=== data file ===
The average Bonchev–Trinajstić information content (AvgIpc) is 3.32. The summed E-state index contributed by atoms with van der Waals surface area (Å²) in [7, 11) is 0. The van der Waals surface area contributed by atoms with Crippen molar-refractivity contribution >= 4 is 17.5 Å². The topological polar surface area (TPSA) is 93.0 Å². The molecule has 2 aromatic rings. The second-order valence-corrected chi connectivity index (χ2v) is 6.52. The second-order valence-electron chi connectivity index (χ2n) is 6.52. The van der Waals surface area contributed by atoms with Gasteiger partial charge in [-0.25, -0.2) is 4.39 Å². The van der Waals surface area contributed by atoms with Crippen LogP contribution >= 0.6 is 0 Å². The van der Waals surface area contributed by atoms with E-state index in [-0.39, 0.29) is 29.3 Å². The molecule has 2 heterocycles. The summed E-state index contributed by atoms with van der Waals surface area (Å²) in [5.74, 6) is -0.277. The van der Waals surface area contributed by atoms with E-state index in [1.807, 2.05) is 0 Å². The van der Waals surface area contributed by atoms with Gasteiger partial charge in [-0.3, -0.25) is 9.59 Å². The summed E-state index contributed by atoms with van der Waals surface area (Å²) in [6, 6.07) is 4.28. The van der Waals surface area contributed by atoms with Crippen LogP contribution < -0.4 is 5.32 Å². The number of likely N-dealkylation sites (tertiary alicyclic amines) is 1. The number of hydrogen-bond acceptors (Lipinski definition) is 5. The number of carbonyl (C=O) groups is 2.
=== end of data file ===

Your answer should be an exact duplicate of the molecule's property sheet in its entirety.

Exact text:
The average Bonchev–Trinajstić information content (AvgIpc) is 3.32. The summed E-state index contributed by atoms with van der Waals surface area (Å²) in [7, 11) is 0. The van der Waals surface area contributed by atoms with Crippen molar-refractivity contribution >= 4 is 17.5 Å². The topological polar surface area (TPSA) is 93.0 Å². The molecule has 2 aromatic rings. The second-order valence-corrected chi connectivity index (χ2v) is 6.52. The second-order valence-electron chi connectivity index (χ2n) is 6.52. The van der Waals surface area contributed by atoms with Gasteiger partial charge in [-0.25, -0.2) is 4.39 Å². The van der Waals surface area contributed by atoms with Crippen LogP contribution >= 0.6 is 0 Å². The van der Waals surface area contributed by atoms with E-state index in [-0.39, 0.29) is 29.3 Å². The molecule has 2 heterocycles. The summed E-state index contributed by atoms with van der Waals surface area (Å²) in [5.74, 6) is -0.277. The van der Waals surface area contributed by atoms with E-state index in [1.807, 2.05) is 0 Å². The van der Waals surface area contributed by atoms with Gasteiger partial charge in [-0.3, -0.25) is 9.59 Å². The summed E-state index contributed by atoms with van der Waals surface area (Å²) in [6, 6.07) is 4.28. The van der Waals surface area contributed by atoms with Crippen LogP contribution < -0.4 is 5.32 Å². The number of likely N-dealkylation sites (tertiary alicyclic amines) is 1. The number of hydrogen-bond acceptors (Lipinski definition) is 5. The number of carbonyl (C=O) groups is 2.